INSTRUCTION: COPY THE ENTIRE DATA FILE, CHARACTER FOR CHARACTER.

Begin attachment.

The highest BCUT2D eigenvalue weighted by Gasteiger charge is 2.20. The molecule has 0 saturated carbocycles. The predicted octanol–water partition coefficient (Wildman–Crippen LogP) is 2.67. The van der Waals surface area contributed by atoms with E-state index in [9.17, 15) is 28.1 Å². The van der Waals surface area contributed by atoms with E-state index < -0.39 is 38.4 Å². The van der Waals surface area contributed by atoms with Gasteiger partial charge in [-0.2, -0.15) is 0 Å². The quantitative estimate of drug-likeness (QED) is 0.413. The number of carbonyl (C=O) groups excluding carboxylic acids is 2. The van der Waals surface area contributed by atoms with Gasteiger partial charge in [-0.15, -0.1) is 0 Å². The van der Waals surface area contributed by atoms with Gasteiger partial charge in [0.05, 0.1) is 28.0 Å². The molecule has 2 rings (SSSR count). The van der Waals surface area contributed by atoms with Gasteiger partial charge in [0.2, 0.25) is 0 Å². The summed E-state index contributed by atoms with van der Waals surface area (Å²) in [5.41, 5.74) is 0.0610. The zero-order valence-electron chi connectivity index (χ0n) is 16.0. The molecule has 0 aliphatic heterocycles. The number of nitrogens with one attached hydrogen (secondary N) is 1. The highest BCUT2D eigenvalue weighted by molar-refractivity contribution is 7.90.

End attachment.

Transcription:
The highest BCUT2D eigenvalue weighted by Gasteiger charge is 2.20. The molecule has 0 saturated carbocycles. The predicted octanol–water partition coefficient (Wildman–Crippen LogP) is 2.67. The van der Waals surface area contributed by atoms with E-state index in [9.17, 15) is 28.1 Å². The van der Waals surface area contributed by atoms with E-state index < -0.39 is 38.4 Å². The van der Waals surface area contributed by atoms with Gasteiger partial charge in [-0.2, -0.15) is 0 Å². The quantitative estimate of drug-likeness (QED) is 0.413. The number of carbonyl (C=O) groups excluding carboxylic acids is 2. The van der Waals surface area contributed by atoms with Gasteiger partial charge in [-0.15, -0.1) is 0 Å². The van der Waals surface area contributed by atoms with Gasteiger partial charge in [0.05, 0.1) is 28.0 Å². The molecule has 2 rings (SSSR count). The van der Waals surface area contributed by atoms with Gasteiger partial charge in [0.2, 0.25) is 0 Å². The summed E-state index contributed by atoms with van der Waals surface area (Å²) in [5.41, 5.74) is 0.0610. The zero-order valence-electron chi connectivity index (χ0n) is 16.0. The molecule has 0 aliphatic heterocycles. The number of nitrogens with one attached hydrogen (secondary N) is 1. The highest BCUT2D eigenvalue weighted by molar-refractivity contribution is 7.90.